On the night of October 3, 1963, Hurricane Flora smashed into the southern coast of Haiti. It raked the country with 145 mph (230 km/hr) winds and dumped tremendous downpours on its mountains. It would become one of the deadliest and wettest Atlantic hurricanes on record.
Flora began as an African easterly wave, moving over the tropical Atlantic in late September. It remained a weak disturbance as it traveled over the Main Development Region, but found favorable conditions once it approached the Windward Islands. It underwent a rapid intensification and was a major hurricane by the time it struck Tobago. There it destroyed thousands of homes, ruined crops, and killed 18 people.
It continued to strengthen over the next three days as it moved northwestward across the Caribbean and toward the Greater Antilles. On Oct. 2nd and 3rd, the Research Flight Facility’s two DC-6 research aircraft flew missions into the storm documenting its continued strengthening. By the time it reached Hispañola, Flora was at its peak as a Category-Four hurricane.
It brought a storm surge of approximately 12 feet (3.5 m) to the southern peninsula of Haiti. But the most destruction came from the drenching, persistent rains, which caused flash floods and mudslides throughout the island. Miragoane recorded 57 inches (1448 mm) of rain over three days. An estimated 5000 Haitians died in the floods with another 400 deaths in the Dominican Republic.
Flora quickly moved across the Windward passage to Cuba. But a high pressure ridge to the north stalled its forward movement and over the next four days the storm center meandered over the eastern end of the island. Although the peak winds slowly weakened during this period, the rainbands continued to funnel tropical moisture over the area. Jamaica also received the heavy rains from the dawdling storm. Spring Hill recorded 60″ (1525 mm) of rain. The resulting landslides caused about US$12 million in damage.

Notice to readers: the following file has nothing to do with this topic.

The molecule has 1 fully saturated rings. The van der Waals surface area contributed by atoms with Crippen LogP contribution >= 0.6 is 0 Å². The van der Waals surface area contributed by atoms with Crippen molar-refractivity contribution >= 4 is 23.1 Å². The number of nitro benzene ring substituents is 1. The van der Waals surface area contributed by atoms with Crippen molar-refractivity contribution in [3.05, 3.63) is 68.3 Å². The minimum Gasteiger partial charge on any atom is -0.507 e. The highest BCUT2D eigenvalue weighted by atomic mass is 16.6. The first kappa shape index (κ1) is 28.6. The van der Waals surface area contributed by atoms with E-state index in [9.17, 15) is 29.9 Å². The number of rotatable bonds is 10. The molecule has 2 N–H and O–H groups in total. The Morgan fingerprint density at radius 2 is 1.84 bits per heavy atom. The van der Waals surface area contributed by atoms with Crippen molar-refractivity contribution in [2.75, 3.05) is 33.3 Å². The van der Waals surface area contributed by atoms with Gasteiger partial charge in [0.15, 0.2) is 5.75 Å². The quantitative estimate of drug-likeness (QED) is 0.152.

By the time Flora departed Cuba on the morning of Oct. 9th, Santiago de Cuba had registered an astounding 100″ (2550 mm) of rain! The people of the Oriente Province suffered miserably for four days, as the hurricane winds never quite relented and the rains never seemed to end. Casualties were over 1000 and all the crops in the region were ruined.
As the hurricane tracked northeastward over the Bahamas, one of the RFF planes flew a last research mission to find the hurricane was regaining some strength with its maximum sustained winds reaching 110 mph (175 km/hr). Finally caught up in the midlatitude westerlies, Flora raced out to sea, regaining Category-4-force winds as it passed east of Bermuda. It eventually became extratropical by Oct. 13th over the North Atlantic.
During its destructive path, Flora caused more than 7000 deaths and brought US$770 million in damages, primarily agricultural. Cuba’s economy was devastated and Castro was force raise food and tobacco prices. He accused the United States of withholding weather data about the storm from the Cuban weather service and demanded that the US withdraw its economic sanctions. But the sanctions remained in place and it took about four years for the island’s economy to recover.